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  1. Technology
July 22, 1994


By CBR Staff Writer

In the early hours of Friday, June 24, Kenneth Nicholas Pontikes died at Mount Sinai Medical Center in Manhattan, aged 54. Ken Pontikes was diagnosed as having colon cancer last December; it was an aggressive strain that resisted every effort by doctors to stem its spread. To the end, according to his family, he retained his buoyant spirit and his infectious smile. Pontikes founded Comdisco in 1969, using $5,000 he borrowed from his father, Nicholas, a Greek immigrant who owned a South Side Chicago grocery. Pontikes spent five prior years working for IBM, which he joined the year he graduated Southern Illinois University. In just 25 years, Comdisco became the world’s largest computer lessor, with shares traded on the New York Stock Exchange. Its revenue exceeds $2,000m exclusive of Promodata, the half-billion-dollar French lessor Comdisco will soon acquire. For the year ending September 30, 1993, Comdisco reported earnings of $80m assets of $4,960m and net cash flow of $1,900m. The company purchased $1,500m of equipment for its lease portfolio. Comdisco employs 1,900 people, 1,650 of them in the United States, the remainder at its offices across Canada, throughout Europe, in Japan and elsewhere in the Pacific Rim. Comdisco’s activities have expanded to include the financing of medical equipment, electronic manufacturing machinery and other capital assets; the provision of technical services and disaster recovery services as well as various other financial and technological endeavours. Like IBM after Tom Watson Sr, Comdisco is resilient. * * * More than a dozen years ago a curious reporter asked Ken Pontikes if he could visit Comdisco and try to learn a little about what the company did. Pontikes assented. Not long thereafter, Pontikes had one of his people meet the reporter at O’Hare Airport and bring him to Comdisco’s nearby headquarters. The reporter was taken directly to Pontikes’ office, where he was welcomed by a warm, energetic fellow with a wry twinkle in his eyes that bottle-bottom eyeglasses couldn’t hide. So, Pontikes asked, you want to see what we do? Okay. Just pull that chair closer to my desk. The reporter sat there all day as Pontikes ran Comdisco. For lunch, they both had liverwurst sandwiches. They ate them at the desk. * * * On Monday, June 27, a wake was held for Kenneth Pontikes at the Stirlen & Pieper Funeral Home in Barrington, Illinois. Friends stood in line more than an hour to pay their last respects. Nobody was surprised at the crowd. Nobody minded waiting. The next day at 11 o’clock, a simple, touching funeral service was held at St Emily’s Catholic Church in Mount Prospect, Illinois. St Emily’s is a large modern building, circular rather than cruciform, set on a campus that includes a school. St Emily’s seats 1,200. Every pew was full. The aisles were full. There were people in the doorways. And there was a gigantic priest, Father John Smith, who spoke with a gentleness appropriate to a fellow you wouldn’t want to meet on your way to a rebound. Smith was captain of the Notre Dame basketball team in 1957 and an All-American. Father Smith was dutifully burying a younger man, a captain of industry and all-American. * * * On October 19, 1987, Wall Street crashed. Comdisco had taken some heavy and, it turned out, wrong arbitrage positions. The company was out more than $75m. What does that feel like? we asked Comdisco’s chairman and largest shareholder. I never thought we would ever have that much to lose, Pontikes replied. I’m proud we can pay the bill. I suppose we’ll have to go earn it back now, he added with no bitterness whatsoever. Comdisco did earn it all back before too long, and then some. * * * At the funeral, Ken Pontikes’ son, Nick, tried to distill the essence of his father’s character. He was a teacher, Nick said. Yes, he was. * * * They were prepared to feed as many as a thousand people in Rosemont, Illinois, after the Pontikes funeral, but it is impossible to say exactly how many turned up for the buffet in the huge ballroom in the Rosemont Civic Center. People sat down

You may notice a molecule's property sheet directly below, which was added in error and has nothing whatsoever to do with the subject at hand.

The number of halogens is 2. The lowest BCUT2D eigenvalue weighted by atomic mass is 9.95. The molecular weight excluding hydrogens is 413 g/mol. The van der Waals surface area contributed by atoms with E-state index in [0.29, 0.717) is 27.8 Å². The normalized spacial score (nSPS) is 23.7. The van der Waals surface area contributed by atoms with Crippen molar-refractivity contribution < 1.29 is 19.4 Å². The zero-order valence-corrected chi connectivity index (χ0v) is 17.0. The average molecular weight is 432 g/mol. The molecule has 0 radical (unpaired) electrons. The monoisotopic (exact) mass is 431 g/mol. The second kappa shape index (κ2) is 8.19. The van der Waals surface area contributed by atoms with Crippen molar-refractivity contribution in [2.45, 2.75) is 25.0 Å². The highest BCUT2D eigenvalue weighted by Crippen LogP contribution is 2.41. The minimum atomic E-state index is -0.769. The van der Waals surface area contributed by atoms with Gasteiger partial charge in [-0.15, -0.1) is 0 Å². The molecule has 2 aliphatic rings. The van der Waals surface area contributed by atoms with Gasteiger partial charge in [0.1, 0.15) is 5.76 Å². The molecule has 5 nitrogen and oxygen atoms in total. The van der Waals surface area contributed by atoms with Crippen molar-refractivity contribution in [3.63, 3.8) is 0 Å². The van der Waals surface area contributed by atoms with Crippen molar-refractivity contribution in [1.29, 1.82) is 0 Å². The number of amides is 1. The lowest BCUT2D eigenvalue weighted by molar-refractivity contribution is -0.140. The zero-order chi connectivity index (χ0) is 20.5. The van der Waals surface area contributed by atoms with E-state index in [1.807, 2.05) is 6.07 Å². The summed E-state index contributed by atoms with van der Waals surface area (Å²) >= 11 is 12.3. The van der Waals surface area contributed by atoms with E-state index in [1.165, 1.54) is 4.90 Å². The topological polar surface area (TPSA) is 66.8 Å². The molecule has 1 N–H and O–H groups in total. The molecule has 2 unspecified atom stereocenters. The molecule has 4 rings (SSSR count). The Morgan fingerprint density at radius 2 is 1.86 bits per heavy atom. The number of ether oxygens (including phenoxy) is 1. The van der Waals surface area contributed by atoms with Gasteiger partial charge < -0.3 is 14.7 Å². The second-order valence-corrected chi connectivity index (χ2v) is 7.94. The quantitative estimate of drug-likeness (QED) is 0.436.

to eat, but mostly they milled around the tables or outside in the lobby. A lot of prominent people from the computer leasing business were there. Some worked for Comdisco. But a considerable number were the bosses of Comdisco’s competitors. Many had made fortunes buying, selling and leasing computers. We all got rich, said one, because of Pontikes. * * *Ken Pontikes helped build what is now called the Pontikes Center at Southern Illinois University. He served as chairman of the Chicago area chapter of United Way. He sponsored Maryville Academy City of Youth, to which his family asked friends to send memorial contributions in lieu of flowers. And in recent months as he gave generously to institutions conducting medical research, in the hope that someday we might save people with his affliction, or with other diseases that are very tough to cure. * * * Comdisco invented some of the capital financing structures used in computer leasing and perfected numerous others. As a direct result, Comdisco saved users billions of dollars in lease costs. The company also was a significant contributor to the creation and maturation of the used equipment market that has saved purchasers additional billions and allowed user enterprises to recover vast amounts invested in purchased equipment they outgrew. Comdisco owns or manages on behalf of investors more IBM equipment than any company except IBM itself. * * * There are a lot of bright folk in the computer leasing business, but only a handful of the trade’s moguls possess an intellect comparable to that of Ken Pontikes. One of the very brightest, who spent most of his career in commercial combat with Comdisco, confided in us at the reception. Although he is not the sort of fellow who is easy with his affection, he had been in touch with Pontikes a lot towards the end, finally able to express the fondness and admiration that we believe had usually given way to the passions of rivalry in earlier years. The fellow had called Pontikes during his final days to wish him well. But he didn’t get very far with that line of conversation. All he wanted to know, our friend related, was how my wife and baby were doing. That’s who Ken Pontikes was. * * * How do you measure the character of a person? How do you describe that measure to another? How do you explain the pleasure of knowing someone who was a great man, and of having him know you? Maybe you don’t. Maybe you just say this: Thank you, Kenny. – Hesh WienerCopyright 1994 Technology News Ltd.